Aswan, Egypt: A Local’s City Guide
Updated: Sep 22, 2019
Aswan in southern Egypt is a unique mix of Ancient Egypt, rural village, urban city, Nubian heritage, river, desert and modern history. If it sounds like a strange mix, it is -- but it works. It’s kind of hard to explain unless you’ve been there (hopefully soon), but we’ll try our best.
But first, a quick history
Aswan used to be known as Swenett and later Syene in ancient Egypt, and because the ancient Egyptians oriented themselves around the Nile, which flows from the south to the north, the southern city of Swenett was considered where Egypt ‘began’ geographically. The reason the Egyptians chose Aswan’s spot in particular as a border for Egypt is because it’s just above the first Nile cataract -- a natural obstruction of sorts in the river due to shallow depths. Once past the first cataract where Aswan is, it’s smooth sailing straight down to the Mediterranean Sea.
Swenett was used as a military outpost to protect Egypt from the south, as well as a commercial trade center. The ancient land of Nubia was directly to the south of Aswan, extending from modern-day southern Egypt into northern Sudan. Nubia became part of Egypt during the New Kingdom, and Nubian heritage and culture is extremely important in Aswan until today.
Modern-day Aswan is a quirky mix of developed town (nowhere near as developed as Cairo though) and village life. The Nile looks just as clear, blue and wild as it probably did 3,000 years ago; Aswan is hands down where the Nile is at its most stunning in Egypt.
Because Aswan isn’t super developed, don’t expect a vast array of accommodation, restaurants and nightlife.
A local tip: credit cards aren’t widely used -- cash is the name of the game here. Transportation is a hodge-podge of negotiating with cab drivers and boatmen, but more about that below.
Also, if you’ve spent any time elsewhere in Egypt, you might be acquainted with ‘Egyptian time’, where things go a tad slower than normal. ‘Nubian time’ in Aswan is even more laid-back -- people take their sweet time and are very go-with-the-flow, so take that as you will lol. Accept it and adjust your expectations accordingly, and your trip (and blood pressure) will be much smoother.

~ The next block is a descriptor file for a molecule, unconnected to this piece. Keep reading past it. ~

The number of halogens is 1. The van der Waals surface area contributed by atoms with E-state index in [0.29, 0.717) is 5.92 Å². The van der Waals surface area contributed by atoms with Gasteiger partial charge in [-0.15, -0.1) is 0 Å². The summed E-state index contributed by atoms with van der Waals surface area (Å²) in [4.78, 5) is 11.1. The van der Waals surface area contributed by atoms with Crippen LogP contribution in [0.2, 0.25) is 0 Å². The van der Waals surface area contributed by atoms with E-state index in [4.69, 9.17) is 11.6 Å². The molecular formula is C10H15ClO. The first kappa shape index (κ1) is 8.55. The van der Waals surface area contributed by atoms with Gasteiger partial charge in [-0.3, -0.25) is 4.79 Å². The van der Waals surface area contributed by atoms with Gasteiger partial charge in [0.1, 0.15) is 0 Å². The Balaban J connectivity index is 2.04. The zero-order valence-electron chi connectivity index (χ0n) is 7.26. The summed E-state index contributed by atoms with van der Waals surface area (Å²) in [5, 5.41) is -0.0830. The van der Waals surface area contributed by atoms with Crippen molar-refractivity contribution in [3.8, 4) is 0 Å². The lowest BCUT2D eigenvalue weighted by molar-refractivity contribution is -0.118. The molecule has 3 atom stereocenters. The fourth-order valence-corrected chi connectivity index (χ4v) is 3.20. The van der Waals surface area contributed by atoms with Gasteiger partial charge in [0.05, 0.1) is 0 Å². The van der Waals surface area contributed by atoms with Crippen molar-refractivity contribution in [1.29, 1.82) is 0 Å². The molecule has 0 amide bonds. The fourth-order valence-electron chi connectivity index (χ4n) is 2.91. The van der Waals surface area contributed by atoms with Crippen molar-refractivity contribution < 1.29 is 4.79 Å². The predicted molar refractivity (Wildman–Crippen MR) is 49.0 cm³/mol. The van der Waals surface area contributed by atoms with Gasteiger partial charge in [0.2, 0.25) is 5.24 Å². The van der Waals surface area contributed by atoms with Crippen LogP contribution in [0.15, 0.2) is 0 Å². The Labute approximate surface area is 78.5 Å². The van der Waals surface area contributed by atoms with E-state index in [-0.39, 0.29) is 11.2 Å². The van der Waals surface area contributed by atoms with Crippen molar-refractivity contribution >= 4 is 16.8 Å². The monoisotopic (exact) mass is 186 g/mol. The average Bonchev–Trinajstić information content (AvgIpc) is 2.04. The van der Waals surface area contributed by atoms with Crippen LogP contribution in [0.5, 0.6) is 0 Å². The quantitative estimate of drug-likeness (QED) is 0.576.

Quick facts about Aswan
Aswan’s main industry is tourism, with thousands of both Egyptian and foreign tourists visiting per year to see the ancient Egyptian monuments, Nubian architecture and Nile at its most beautiful.
Aswan is one of the sunniest, driest cities in the world -- which leads to soaring temperatures, but the climate is also known for being a natural remedy for a variety of different lung diseases as well as rheumatism.
Egypt’s famous Nile cruises run between Aswan and the city of Luxor to its north. You can start the cruise from either of the two cities, so most people visit both Luxor and Aswan in the same trip.
Aswan is home to two dams, the Low Dam which was built in 1902, and the High Dam which was finished in 1970. These dams were built with the purpose of controlling seasonal Nile flooding, and the reservoir Lake Nasser was created behind the High Dam.
Best Time To Go
Like we said, Aswan is one of the sunniest, driest cities on earth, and it’s normal for several years to pass by without seeing any rainfall. It has the hottest summers in the country alongside Luxor (we’re talking an average of 40+ celsius/105+ fahrenheit), so while summer might be the cheapest season to go, it’s definitely not the most comfortable.
Winter is Aswan’s high season, with temperatures a warm 20 something celsius/70 something fahrenheit during the day, and a bit cooler at night. Late fall and early spring are also good times if you don’t mind a lot of sun.
You can read more reasons why Egypt is great in winter here.
How To Get There
Here are your options: